• How do they pick this designation? This is the first I’ve seen something like this.

  • Wonder if that global categorization is done by a human editor?

  • re Things That . . .

    oh tee hee!

    i agree, though, that what constitutes satire is one of the existential mysteries of the human experience.

    but this is journalism, people! lol

  • Mir

    Kuddos as always, Mr Sticker!
    I just want to sound off a little about last night’s show…

    I think it was sad to have to “kick off” Anthony (so to speak) but he REALLY needed to go. I have a coworker who claims to have cried as she watched the results last night. I had to question her about it and her main reason was that she felt sorry for Anthony and his parents. HUH?? I’m very confused here. Did anyone really think Anthony would win this??? Didnt almost everyone in America think he was going to leave weeks ago? Was it really fair that he stayed and a good showman/woman like Nadia left so early? Was is really fair that someone with as great of a voice as Anwar left before Anthony too? I THINK NOT!
    This departure has been coming for weeks and even though Anthony appears to be a sweet kid, HE NEEDED TO GO! He is NOT the next American Idol. He IS the next David Hasselhoff. (Sticker, you totally got it right!) There will be a wide group of Americans who will always find him cheesy (like Hasselhoff) but the European nations will open their arms to him. Thats his best bet.
    Good Luck, Anthony. It really has been nice to know you but now we’re ready for you to move on. Good luck!
    Peace out!

  • I’d be seriously surprised if anyone thought Anthony was going to win this thing, but he was one of the contestants, for whatever reason, evoked a little sadness in his going. However right his going was and it was.

    He’ll do well, I think.

  • Good review of Anthony’s potential in the industry. Anthony commented that he can sing in Italian and Spanish, and is learning both languages, so he may well be thinking the European route as you recommend. He showed more drive and determination to succeed than most of the other finalists, and that should serve him well.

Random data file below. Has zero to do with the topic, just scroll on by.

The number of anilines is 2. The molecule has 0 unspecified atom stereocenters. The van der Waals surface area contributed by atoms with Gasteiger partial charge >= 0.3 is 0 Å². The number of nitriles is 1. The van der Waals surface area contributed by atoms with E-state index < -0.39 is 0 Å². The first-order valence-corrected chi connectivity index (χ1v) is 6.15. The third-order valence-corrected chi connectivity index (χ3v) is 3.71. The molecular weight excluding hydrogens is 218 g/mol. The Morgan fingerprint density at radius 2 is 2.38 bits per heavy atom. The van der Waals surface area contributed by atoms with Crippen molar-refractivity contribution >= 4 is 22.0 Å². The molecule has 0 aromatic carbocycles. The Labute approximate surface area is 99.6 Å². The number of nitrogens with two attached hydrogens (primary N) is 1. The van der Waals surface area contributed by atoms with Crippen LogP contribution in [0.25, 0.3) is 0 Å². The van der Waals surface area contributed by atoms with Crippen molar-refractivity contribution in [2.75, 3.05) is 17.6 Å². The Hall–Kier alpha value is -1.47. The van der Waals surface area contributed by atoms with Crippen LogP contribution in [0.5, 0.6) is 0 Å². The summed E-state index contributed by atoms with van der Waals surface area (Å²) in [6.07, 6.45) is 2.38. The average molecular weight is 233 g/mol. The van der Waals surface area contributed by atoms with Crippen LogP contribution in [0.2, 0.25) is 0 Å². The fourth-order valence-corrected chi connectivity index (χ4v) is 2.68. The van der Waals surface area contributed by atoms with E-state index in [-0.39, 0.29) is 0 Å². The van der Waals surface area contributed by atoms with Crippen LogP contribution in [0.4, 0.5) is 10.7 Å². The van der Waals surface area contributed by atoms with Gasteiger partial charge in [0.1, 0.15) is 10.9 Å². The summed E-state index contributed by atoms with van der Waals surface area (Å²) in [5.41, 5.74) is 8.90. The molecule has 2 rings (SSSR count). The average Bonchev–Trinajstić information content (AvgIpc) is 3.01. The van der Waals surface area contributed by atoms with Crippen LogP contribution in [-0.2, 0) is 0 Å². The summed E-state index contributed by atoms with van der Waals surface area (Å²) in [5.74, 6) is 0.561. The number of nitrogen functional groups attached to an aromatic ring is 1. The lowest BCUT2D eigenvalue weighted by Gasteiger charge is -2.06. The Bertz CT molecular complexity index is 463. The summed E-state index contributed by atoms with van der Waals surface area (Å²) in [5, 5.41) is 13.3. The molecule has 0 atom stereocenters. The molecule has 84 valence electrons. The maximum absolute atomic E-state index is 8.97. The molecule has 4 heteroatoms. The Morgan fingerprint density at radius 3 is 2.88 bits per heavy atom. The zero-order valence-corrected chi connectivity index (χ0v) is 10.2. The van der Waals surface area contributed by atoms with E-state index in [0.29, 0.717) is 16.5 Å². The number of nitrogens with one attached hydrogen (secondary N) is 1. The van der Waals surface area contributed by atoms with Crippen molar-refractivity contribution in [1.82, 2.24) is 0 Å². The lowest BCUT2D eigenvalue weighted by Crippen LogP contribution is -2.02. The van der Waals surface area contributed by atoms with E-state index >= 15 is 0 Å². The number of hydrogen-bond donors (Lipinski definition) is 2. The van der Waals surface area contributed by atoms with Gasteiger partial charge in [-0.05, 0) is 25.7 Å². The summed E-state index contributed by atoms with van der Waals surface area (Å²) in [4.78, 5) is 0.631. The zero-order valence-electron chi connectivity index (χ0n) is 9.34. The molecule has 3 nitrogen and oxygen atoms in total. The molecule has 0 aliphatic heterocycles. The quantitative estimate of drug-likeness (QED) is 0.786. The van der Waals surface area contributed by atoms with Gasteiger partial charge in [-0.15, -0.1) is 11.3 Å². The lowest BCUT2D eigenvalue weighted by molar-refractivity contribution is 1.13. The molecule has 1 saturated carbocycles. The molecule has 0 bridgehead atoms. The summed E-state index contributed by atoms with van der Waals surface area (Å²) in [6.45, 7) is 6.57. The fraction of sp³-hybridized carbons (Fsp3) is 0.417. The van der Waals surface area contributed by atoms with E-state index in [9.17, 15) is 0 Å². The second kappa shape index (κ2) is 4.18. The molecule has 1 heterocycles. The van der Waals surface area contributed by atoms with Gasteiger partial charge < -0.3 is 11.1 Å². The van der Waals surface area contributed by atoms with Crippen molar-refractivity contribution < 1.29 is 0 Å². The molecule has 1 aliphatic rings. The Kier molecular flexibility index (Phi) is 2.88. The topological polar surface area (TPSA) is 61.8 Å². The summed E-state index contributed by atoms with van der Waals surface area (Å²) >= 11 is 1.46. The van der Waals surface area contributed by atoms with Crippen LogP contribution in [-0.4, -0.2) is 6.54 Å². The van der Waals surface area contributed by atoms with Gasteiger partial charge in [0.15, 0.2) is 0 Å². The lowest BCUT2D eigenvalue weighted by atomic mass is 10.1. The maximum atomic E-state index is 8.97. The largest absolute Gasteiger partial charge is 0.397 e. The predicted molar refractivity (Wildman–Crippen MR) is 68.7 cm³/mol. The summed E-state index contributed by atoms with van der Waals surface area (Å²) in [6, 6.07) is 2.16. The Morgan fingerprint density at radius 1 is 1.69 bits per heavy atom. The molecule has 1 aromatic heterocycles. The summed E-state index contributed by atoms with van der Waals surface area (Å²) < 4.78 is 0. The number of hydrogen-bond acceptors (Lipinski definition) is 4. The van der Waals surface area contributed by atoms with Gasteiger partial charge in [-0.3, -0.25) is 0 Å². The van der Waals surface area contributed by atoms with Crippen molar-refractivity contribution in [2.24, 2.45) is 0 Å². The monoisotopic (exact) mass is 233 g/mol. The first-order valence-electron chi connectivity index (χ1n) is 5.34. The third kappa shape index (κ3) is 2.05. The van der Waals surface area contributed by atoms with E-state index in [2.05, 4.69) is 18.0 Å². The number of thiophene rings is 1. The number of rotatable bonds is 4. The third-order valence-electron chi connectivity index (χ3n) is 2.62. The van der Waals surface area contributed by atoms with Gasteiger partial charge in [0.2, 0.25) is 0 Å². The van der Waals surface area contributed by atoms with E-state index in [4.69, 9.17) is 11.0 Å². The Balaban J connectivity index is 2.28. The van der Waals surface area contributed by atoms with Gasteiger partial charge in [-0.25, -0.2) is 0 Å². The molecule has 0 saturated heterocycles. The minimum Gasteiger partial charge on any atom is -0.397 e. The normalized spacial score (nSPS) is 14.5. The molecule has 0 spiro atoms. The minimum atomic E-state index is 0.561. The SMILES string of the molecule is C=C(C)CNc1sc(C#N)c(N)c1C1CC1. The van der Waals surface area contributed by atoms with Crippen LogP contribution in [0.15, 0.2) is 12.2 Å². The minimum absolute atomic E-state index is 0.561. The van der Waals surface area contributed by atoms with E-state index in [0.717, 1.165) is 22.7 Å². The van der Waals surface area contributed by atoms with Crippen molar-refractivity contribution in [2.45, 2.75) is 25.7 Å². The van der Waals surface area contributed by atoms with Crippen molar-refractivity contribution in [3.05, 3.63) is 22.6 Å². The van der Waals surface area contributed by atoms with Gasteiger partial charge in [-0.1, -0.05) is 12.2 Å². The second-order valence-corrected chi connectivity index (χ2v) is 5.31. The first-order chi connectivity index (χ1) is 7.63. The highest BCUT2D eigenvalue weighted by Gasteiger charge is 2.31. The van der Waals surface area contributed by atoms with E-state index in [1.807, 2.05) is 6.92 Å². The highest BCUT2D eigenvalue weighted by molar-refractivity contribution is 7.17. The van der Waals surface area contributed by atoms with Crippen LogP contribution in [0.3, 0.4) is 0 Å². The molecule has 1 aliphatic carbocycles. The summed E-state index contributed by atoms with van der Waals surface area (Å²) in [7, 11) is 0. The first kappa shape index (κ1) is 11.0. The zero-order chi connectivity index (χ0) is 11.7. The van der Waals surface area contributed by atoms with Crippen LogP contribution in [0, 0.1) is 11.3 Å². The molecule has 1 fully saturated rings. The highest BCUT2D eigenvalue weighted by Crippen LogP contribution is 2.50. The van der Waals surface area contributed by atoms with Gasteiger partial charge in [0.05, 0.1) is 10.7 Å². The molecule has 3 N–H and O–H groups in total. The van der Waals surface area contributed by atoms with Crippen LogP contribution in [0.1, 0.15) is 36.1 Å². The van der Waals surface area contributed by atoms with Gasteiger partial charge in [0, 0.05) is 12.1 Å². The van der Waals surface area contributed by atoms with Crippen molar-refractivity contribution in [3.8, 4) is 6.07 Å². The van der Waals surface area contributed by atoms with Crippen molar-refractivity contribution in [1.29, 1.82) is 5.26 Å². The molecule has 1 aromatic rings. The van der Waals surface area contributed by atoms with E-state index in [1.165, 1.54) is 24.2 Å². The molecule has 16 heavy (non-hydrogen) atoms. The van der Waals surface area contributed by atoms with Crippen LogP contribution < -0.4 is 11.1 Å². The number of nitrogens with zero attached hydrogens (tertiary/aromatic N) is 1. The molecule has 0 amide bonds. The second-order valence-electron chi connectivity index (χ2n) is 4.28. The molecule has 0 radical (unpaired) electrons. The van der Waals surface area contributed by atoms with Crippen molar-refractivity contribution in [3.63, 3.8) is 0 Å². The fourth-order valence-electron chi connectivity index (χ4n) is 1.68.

• thanks, synergy

    I didn’t know that Anthony could sing in Italian and Spanish. I think that’s great and he would be to die for singing those sunny Italian pop songs that are so lovable.

    And Simon should give props on that, too, considering he just launched Il Divo, singing pop opera in many languages.

    I also thought it was our loss that Simon’s criticism stopped Anthony from pursuing his Latin-style dancing (that he is trained in). That could have worked out for him.

    Anyway, I hope Anthony succeeds!

  • Lynn

    Well I wouldn’t say the missed the boat, but you are right Anthony is NO Clay Aiken.

    He is just a guy with a non-distinct voice and very irrating, accented phrashing and it was time that he be gone. Actually his time was up weeks ago.

  • hey, Lynn –

    for the full context of my comments on Clay Aiken, click on the “said” link before the quote

    there is only one Clay Aiken!


    Satire? Well, ..duh! Review? If it was, it was pretty one-sided. I’ve read the ‘blog’ several times and have decided that what we have here is…A FAN LETTER.

    I write those too, but I don’t pretend that it is anything else.

    That’s why your blogging, and not publishing.

    Shirley Romano

  • One is allowed to express appreciation in a review, especially if the opinion of the reviewer is positive.

    A FAN, on the other hand, might be tempted to point out that this season of American Idol is more thoroughly scripted than Survivor, and the producers have a pretty good idea on Day One who will be left on the stage in the Final Showdown.

    AI is entertainment, folks, not a real competition. If that’s what you want, watch the Olympics instead…

  • American Football + Euro Futbol + The Hoff celebrating freedom and all things Deutsch!!!: on my blog

    Huzzah Huzzah! Hooray Hooray!